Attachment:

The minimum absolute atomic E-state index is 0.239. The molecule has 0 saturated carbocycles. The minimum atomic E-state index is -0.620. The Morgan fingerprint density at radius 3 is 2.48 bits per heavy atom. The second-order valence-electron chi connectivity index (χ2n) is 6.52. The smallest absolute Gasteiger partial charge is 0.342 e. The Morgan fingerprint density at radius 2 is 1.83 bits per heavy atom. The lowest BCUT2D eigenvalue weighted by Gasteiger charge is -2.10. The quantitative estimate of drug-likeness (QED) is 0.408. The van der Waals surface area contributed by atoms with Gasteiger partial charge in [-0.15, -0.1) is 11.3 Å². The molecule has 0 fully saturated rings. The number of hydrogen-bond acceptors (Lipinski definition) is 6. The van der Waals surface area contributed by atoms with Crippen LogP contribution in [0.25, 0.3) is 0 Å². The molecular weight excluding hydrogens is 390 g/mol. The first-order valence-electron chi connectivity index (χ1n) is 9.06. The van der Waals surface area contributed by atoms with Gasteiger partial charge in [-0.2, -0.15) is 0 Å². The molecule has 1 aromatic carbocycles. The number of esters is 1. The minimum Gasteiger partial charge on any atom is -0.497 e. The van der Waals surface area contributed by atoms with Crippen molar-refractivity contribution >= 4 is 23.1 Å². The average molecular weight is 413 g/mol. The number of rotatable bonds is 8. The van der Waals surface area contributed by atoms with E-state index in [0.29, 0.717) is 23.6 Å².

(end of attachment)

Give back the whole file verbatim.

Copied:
The minimum absolute atomic E-state index is 0.239. The molecule has 0 saturated carbocycles. The minimum atomic E-state index is -0.620. The Morgan fingerprint density at radius 3 is 2.48 bits per heavy atom. The second-order valence-electron chi connectivity index (χ2n) is 6.52. The smallest absolute Gasteiger partial charge is 0.342 e. The Morgan fingerprint density at radius 2 is 1.83 bits per heavy atom. The lowest BCUT2D eigenvalue weighted by Gasteiger charge is -2.10. The quantitative estimate of drug-likeness (QED) is 0.408. The van der Waals surface area contributed by atoms with Gasteiger partial charge in [-0.15, -0.1) is 11.3 Å². The molecule has 0 fully saturated rings. The number of hydrogen-bond acceptors (Lipinski definition) is 6. The van der Waals surface area contributed by atoms with Crippen LogP contribution in [0.25, 0.3) is 0 Å². The molecular weight excluding hydrogens is 390 g/mol. The first-order valence-electron chi connectivity index (χ1n) is 9.06. The van der Waals surface area contributed by atoms with Gasteiger partial charge in [-0.2, -0.15) is 0 Å². The molecule has 1 aromatic carbocycles. The number of esters is 1. The minimum Gasteiger partial charge on any atom is -0.497 e. The van der Waals surface area contributed by atoms with Crippen molar-refractivity contribution >= 4 is 23.1 Å². The average molecular weight is 413 g/mol. The number of rotatable bonds is 8. The van der Waals surface area contributed by atoms with E-state index in [0.29, 0.717) is 23.6 Å².